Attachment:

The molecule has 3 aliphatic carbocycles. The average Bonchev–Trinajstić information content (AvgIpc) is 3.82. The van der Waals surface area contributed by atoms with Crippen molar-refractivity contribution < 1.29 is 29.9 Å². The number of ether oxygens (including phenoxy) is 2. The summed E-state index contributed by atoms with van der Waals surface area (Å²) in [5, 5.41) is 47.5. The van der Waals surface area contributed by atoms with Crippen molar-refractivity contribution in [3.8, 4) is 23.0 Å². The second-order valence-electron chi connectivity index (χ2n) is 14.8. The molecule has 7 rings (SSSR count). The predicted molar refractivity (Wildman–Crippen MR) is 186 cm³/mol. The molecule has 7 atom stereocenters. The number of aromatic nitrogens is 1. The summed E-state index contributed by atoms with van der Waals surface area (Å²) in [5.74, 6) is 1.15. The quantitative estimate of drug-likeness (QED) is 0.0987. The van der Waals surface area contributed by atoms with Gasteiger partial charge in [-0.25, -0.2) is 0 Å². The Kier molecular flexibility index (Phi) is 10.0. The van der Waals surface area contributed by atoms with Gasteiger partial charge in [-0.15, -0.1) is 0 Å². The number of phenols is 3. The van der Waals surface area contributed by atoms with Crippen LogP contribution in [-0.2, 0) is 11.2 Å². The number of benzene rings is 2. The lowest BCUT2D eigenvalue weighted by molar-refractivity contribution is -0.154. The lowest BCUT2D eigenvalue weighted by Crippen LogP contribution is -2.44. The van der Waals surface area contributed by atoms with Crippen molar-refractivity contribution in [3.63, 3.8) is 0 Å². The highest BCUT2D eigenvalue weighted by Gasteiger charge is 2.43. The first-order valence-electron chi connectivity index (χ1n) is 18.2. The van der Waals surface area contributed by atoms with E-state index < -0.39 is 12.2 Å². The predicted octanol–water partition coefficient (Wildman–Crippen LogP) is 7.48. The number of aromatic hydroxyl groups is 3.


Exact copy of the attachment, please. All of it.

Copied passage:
The molecule has 3 aliphatic carbocycles. The average Bonchev–Trinajstić information content (AvgIpc) is 3.82. The van der Waals surface area contributed by atoms with Crippen molar-refractivity contribution < 1.29 is 29.9 Å². The number of ether oxygens (including phenoxy) is 2. The summed E-state index contributed by atoms with van der Waals surface area (Å²) in [5, 5.41) is 47.5. The van der Waals surface area contributed by atoms with Crippen molar-refractivity contribution in [3.8, 4) is 23.0 Å². The second-order valence-electron chi connectivity index (χ2n) is 14.8. The molecule has 7 rings (SSSR count). The predicted molar refractivity (Wildman–Crippen MR) is 186 cm³/mol. The molecule has 7 atom stereocenters. The number of aromatic nitrogens is 1. The summed E-state index contributed by atoms with van der Waals surface area (Å²) in [5.74, 6) is 1.15. The quantitative estimate of drug-likeness (QED) is 0.0987. The van der Waals surface area contributed by atoms with Gasteiger partial charge in [-0.25, -0.2) is 0 Å². The Kier molecular flexibility index (Phi) is 10.0. The van der Waals surface area contributed by atoms with Gasteiger partial charge in [-0.15, -0.1) is 0 Å². The number of phenols is 3. The van der Waals surface area contributed by atoms with Crippen LogP contribution in [-0.2, 0) is 11.2 Å². The number of benzene rings is 2. The lowest BCUT2D eigenvalue weighted by molar-refractivity contribution is -0.154. The lowest BCUT2D eigenvalue weighted by Crippen LogP contribution is -2.44. The van der Waals surface area contributed by atoms with Crippen molar-refractivity contribution in [3.63, 3.8) is 0 Å². The highest BCUT2D eigenvalue weighted by Gasteiger charge is 2.43. The first-order valence-electron chi connectivity index (χ1n) is 18.2. The van der Waals surface area contributed by atoms with E-state index < -0.39 is 12.2 Å². The predicted octanol–water partition coefficient (Wildman–Crippen LogP) is 7.48. The number of aromatic hydroxyl groups is 3.